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Mountain West News Bureau

To Save Bison From Slaughter, Yellowstone Officials Plan To Send Them To Tribal Lands

The National Park Service has approved Yellowstone's bison quarantine program.
National Park Service
The National Park Service has approved Yellowstone's bison quarantine program.

Yellowstone National Park is moving forward with a plan to help create new herds of wild, genetically-pure bison across the country.

Right now, if a Yellowstone bison wanders outside the park it’s often shot or sent to slaughter.

That’s because ranchers fear the animals carry a disease called brucellosis that could infect their cattle. About half of the park’s bison carry brucellosis.

However, there’s never been a documented case of a bison passing the disease onto cattle in the wild.

Still hundreds of the animals are killed each year.

“Ultimately, we want to reduce the amount of bison that are sent to slaughter,” said Yellowstone National Park spokesperson Morgan Warthin.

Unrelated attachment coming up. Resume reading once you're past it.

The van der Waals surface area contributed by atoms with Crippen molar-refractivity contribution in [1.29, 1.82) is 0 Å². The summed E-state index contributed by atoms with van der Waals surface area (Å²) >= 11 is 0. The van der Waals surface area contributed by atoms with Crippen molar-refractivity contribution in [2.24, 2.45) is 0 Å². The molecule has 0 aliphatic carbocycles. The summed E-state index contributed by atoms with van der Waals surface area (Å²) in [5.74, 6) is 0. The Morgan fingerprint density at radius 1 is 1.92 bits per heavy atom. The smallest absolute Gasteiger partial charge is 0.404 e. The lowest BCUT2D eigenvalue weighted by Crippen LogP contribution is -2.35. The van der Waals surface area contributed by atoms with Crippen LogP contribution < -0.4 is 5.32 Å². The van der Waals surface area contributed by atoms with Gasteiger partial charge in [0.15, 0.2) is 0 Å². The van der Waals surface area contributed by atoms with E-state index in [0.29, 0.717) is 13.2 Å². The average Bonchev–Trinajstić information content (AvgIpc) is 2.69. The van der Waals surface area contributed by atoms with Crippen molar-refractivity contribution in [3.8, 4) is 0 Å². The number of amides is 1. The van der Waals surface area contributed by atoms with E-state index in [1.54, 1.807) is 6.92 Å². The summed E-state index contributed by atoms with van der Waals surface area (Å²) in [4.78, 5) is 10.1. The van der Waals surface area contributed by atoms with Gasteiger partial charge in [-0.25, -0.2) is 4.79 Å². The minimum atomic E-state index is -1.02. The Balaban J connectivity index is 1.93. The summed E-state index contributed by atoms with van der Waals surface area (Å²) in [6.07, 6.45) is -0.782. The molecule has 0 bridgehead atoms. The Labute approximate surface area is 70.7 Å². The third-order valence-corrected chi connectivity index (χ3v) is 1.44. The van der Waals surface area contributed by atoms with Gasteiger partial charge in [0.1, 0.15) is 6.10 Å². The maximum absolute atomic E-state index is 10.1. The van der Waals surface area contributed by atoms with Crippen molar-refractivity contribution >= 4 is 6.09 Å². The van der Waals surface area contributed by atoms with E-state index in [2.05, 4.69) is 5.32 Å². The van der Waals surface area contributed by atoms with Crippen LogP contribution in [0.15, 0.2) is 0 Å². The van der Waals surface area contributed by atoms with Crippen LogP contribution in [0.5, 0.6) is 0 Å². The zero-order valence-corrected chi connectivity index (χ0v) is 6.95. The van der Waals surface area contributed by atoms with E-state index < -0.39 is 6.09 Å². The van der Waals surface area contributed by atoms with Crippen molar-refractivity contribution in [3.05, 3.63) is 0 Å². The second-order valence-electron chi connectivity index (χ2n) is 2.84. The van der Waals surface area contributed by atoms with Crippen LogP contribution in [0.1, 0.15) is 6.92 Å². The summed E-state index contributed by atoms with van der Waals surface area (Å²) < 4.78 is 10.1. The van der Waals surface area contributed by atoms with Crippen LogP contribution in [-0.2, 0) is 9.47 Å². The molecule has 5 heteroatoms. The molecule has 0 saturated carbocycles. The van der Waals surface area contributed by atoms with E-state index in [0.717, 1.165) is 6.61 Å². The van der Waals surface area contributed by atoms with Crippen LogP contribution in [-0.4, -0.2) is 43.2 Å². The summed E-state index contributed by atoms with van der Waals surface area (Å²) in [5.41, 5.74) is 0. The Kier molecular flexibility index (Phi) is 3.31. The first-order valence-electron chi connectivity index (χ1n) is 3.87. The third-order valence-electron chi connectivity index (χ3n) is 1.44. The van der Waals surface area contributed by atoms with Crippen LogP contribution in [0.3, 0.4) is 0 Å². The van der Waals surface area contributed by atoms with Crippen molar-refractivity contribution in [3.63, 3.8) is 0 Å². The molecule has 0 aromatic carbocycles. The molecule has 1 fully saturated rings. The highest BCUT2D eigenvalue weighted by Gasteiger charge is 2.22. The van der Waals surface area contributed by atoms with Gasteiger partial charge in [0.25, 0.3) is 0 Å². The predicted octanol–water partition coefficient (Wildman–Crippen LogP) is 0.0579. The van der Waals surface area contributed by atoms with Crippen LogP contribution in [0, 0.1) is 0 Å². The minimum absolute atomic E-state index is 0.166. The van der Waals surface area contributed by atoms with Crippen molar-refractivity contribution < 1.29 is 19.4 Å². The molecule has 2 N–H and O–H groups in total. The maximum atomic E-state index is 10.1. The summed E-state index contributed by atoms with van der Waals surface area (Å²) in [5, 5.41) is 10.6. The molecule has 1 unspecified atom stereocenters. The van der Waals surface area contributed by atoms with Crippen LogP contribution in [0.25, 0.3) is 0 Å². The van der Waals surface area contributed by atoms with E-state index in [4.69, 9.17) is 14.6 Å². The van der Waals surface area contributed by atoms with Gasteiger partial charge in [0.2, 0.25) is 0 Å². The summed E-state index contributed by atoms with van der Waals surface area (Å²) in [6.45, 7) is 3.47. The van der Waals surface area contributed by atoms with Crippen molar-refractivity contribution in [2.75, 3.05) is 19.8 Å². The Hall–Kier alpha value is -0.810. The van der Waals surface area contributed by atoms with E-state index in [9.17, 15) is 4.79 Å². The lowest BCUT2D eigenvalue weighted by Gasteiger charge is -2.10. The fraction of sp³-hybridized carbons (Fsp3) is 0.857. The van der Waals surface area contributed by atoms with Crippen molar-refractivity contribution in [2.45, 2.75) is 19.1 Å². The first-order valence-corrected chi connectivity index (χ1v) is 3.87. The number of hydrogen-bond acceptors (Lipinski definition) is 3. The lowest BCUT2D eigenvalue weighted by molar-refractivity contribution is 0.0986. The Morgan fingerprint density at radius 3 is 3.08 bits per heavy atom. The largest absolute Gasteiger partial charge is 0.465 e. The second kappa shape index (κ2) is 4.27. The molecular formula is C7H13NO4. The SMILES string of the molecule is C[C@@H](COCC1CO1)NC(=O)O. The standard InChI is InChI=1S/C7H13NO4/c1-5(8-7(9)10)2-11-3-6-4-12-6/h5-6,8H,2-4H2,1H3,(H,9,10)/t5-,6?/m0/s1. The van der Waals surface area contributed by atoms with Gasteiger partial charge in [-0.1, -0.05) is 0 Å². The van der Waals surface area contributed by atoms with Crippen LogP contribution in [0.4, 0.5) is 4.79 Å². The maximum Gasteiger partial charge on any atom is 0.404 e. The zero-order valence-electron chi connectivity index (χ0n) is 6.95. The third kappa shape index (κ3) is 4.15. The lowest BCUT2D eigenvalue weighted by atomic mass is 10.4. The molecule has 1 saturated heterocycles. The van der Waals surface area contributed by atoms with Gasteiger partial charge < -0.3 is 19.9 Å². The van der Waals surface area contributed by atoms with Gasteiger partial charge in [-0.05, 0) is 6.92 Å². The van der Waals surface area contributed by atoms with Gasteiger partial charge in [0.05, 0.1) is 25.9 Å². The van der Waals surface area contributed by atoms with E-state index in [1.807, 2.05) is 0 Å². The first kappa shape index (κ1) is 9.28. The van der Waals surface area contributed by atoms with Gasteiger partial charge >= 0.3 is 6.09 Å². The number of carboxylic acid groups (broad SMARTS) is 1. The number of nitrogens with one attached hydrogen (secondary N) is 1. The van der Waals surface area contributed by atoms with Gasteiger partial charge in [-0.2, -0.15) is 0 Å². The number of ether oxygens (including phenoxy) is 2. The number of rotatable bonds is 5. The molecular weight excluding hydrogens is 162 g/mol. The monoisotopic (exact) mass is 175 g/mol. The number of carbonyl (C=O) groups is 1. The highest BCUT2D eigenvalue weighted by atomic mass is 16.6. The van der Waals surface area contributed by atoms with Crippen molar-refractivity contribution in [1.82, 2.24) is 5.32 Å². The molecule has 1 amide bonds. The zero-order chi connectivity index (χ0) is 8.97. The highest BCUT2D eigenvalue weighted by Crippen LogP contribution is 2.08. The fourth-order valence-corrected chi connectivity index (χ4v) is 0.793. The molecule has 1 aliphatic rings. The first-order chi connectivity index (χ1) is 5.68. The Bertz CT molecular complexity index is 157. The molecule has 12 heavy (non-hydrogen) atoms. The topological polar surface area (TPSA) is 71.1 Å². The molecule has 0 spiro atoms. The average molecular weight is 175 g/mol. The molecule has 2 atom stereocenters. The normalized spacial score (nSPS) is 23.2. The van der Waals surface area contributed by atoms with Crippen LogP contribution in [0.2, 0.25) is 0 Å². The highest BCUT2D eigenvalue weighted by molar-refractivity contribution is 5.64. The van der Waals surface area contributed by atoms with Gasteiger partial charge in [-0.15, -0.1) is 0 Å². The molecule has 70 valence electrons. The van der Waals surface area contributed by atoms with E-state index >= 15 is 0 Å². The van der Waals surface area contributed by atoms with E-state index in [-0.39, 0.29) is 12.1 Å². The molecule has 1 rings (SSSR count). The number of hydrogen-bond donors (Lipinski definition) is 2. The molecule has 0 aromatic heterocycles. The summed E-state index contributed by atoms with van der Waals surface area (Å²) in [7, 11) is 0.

So park officials are moving forward with a recently-approved quarantine program. Wandering bison can now be quarantined at the park for 6 to 12 months to ensure they’re brucellosis-free.

Once cleared, those genetically pure bison can potentially be shipped off to appropriate tribal and public lands all across the U.S. to create new herds or bolster old ones.

The pro-ranching Montana Stockgrowers Association said they support a strict quarantine program for Yellowstone bison.

“There would be increased restrictions on cattle coming out of Montana,” said MSA spokesperson Kori Anderson. “With agriculture being the number one industry in Montana it could have serious effects on the state.”

Brucellosis in cattle is pretty rare and when it happens near Yellowstone it often comes from elk.

But ranching is big business in Montana, Idaho and Wyoming and the fear that bison could transfer brucellosis to cattle is real.

Warthin said if agreements are reached between state, federal and tribal agencies, they hope to transfer some Yellowstone bison to Montana’s Fort Peck Indian Reservation by the end of this year.

Jackie Yamanaka

They may have gotten them sooner but activists released a bunch of captive Yellowstone bison from a holding pen in January.

This story was produced by the Mountain West News Bureau, a collaboration between Wyoming Public Media, Boise State Public Radio in Idaho, Yellowstone Public Radio in Montana, KUER in Salt Lake City and KRCC and KUNC in Colorado.